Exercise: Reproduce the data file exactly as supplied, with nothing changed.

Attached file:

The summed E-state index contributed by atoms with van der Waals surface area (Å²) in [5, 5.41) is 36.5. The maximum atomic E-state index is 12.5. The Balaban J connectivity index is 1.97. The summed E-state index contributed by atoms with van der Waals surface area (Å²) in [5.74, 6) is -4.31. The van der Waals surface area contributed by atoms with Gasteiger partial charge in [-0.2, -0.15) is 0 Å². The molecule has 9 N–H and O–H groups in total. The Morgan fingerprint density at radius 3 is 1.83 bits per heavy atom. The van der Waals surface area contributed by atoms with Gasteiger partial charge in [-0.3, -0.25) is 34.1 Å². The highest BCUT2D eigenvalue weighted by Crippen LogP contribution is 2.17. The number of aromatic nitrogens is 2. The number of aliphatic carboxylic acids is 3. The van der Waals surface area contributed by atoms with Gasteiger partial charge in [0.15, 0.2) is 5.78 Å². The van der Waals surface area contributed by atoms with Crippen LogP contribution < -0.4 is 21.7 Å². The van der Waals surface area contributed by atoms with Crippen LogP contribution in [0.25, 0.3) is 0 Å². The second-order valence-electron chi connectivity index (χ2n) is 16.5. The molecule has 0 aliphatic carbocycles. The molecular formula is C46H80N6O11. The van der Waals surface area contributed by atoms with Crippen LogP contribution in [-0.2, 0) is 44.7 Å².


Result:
The summed E-state index contributed by atoms with van der Waals surface area (Å²) in [5, 5.41) is 36.5. The maximum atomic E-state index is 12.5. The Balaban J connectivity index is 1.97. The summed E-state index contributed by atoms with van der Waals surface area (Å²) in [5.74, 6) is -4.31. The van der Waals surface area contributed by atoms with Gasteiger partial charge in [-0.2, -0.15) is 0 Å². The molecule has 9 N–H and O–H groups in total. The Morgan fingerprint density at radius 3 is 1.83 bits per heavy atom. The van der Waals surface area contributed by atoms with Gasteiger partial charge in [-0.3, -0.25) is 34.1 Å². The highest BCUT2D eigenvalue weighted by Crippen LogP contribution is 2.17. The number of aromatic nitrogens is 2. The number of aliphatic carboxylic acids is 3. The van der Waals surface area contributed by atoms with Gasteiger partial charge in [0.15, 0.2) is 5.78 Å². The van der Waals surface area contributed by atoms with Crippen LogP contribution < -0.4 is 21.7 Å². The van der Waals surface area contributed by atoms with Crippen LogP contribution in [0.25, 0.3) is 0 Å². The second-order valence-electron chi connectivity index (χ2n) is 16.5. The molecule has 0 aliphatic carbocycles. The molecular formula is C46H80N6O11. The van der Waals surface area contributed by atoms with Crippen LogP contribution in [-0.2, 0) is 44.7 Å².